Inflation, Gravitational Waves and the Big Bang

May 12, 2014

Explorers Club Website

Breaking News, Yes, the Universe Really Did Begin 13.798 Billion Years Ago This lecture will break some norms. It may be considered hard work by some - bear with us. At the Explorers Club, we go a bit higher, a bit faster, a bit deeper. We go as far as we can. If a member climbs a hitherto unclimbed mountain, we may follow, either physically or vicariously - as far as we can. Jason Kendall is returning to the club to help us follow the newest exploration of deep space and time: the recent discoveries of gravity waves. We all may not make it "to the top" but we'll follow all we can. So, grab your gear: you won't need integral calculus but you might have to tolerate an equation or two. The Big Bang has gotten a Big Boost. The recent results from the BICEP2 collaboration has shown new results that give even more support to the Big Bang. Back near the exact moment of birth of the universe, spacetime was radically curved and energetic. This created gravitational waves that have propagated through the universe since that time. The inflationary model of the Big Bang predicts a very specific shape and size of those waves, which the BICEP team claims to have seen. In this talk, we'll learn the basics about the Big Bang, and the problems with it that forced us to consider the Inflationary scenario. Then, we'll see what this scenario predicted and how it was observed. This talk will lead you on the path to see and understand the mathematics that shows how such things were derived.

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Black Holes and Gravitational Waves

February 3, 2014

The science of astronomy has always opened new doors to discovery when a new observing technology is developed. In 1609 Galileo looked to the heavens with the first telescope, beginning what we now call the Scientific Era. In 1931, Karl Jansky viewed the sky in radio waves, seeing the Sun's emission and heralding a new vision of the cosmos. During the Cold War, orbiting gamma-ray treaty-monitoring telescopes detected elusive signals from the deaths of massive stars. Now, in 2015, a new era of observation will commence. It is then that the very first gravitational wave sources will be s een by the LIGO and VIRGO gravitational wave detectors. This completely new area of observation will be able to probe the final milliseconds of colliding black holes, as space-time warps and twists under their violent death-dance. As a neutron star rotates, tiny changes in its crust cause starquakes that would make a nuclear bomb look like a firefly. Even more tantalizing, gravitational waves are thought to be produced during the first moments of the Big Bang. The first detection will open up a new field of discovery, as we listen for the sounds of the ringing universe.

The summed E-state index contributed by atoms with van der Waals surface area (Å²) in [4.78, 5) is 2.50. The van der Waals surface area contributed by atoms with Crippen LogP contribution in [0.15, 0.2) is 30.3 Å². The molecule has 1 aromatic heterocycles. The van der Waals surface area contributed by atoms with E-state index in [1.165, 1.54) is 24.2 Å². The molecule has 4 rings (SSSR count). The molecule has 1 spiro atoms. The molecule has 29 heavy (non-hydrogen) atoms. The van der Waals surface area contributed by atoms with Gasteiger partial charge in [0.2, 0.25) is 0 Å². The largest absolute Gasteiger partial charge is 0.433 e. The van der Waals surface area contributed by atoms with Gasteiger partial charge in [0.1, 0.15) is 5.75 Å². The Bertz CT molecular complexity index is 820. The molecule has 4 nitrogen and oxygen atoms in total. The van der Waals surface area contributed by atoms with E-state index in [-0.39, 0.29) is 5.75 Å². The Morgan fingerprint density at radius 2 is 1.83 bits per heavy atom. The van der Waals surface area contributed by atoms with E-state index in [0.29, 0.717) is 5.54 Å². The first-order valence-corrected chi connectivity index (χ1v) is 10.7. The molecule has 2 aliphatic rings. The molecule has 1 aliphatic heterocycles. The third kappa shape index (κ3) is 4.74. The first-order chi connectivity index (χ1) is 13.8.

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The Hubble Extreme Deep Field Survey

March 25, 2013

Like photographers assembling a portfolio of best shots, astronomers have assembled a new, improved portrait of mankind's deepest-ever view of the universe. Called the eXtreme Deep Field, or XDF, the photo was assembled by combining 10 years of NASA Hubble Space Telescope photographs taken of a patch of sky at the center of the original Hubble Ultra Deep Field. By collecting faint light over many hours of observation, it revealed thousands of galaxies, both nearby and very distant, making it the deepest image of the universe ever taken at that time. This survey, combined with cosmological studies of the supernovae and the Cosmic Microwave Background have revealed an incredible shift in humanity's understanding of the size, growth, age and fate of our cosmos. With NASA's upcoming James Webb Space Telescope, and the joint ESA/NASA Euclid mission, the study of cosmology will again make major turns in our understanding of the first galaxies and the enigmatic Dark Energy.

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Voyager: the Interstellar Mission

January 14, 2013

The Voyager Spacecraft were launched in 1977 bound for a Grand Tour of the outer Solar System. After successfully visiting all four Jovian planets, the spacecraft hurtled onward. Now, after 35 years of traveling in space, they are finally reaching the edge of the Sun's influence to travel into true interstellar space. Soon, they will sail the winds between the stars.

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Curiosity on Mars

September 17, 2012

The Mars Science Laboratory, Curiosity, landed successfully on Mars in Gale Crater on August 6th. We'll review its findings so far and relive the nail-biting ride to the surface of Mars. Its goal is to seek out signs of whether or not life could have once existed on Mars. Mars is today a cold desert, but in the distant past, the Mars Rovers Spirit and Opportunity found overwhelming evidence for liquid water on Mars' surface, with shallow oceans, now gone dry. Did life arise on Mars long ago? We'll learn about how this robotic adventurer will try to answer the question of whether we are alone in the Universe.

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William Paterson University Department of Physics American Astronomical Society Amateur Astronomers Association of New York Astronomical Society of the Pacific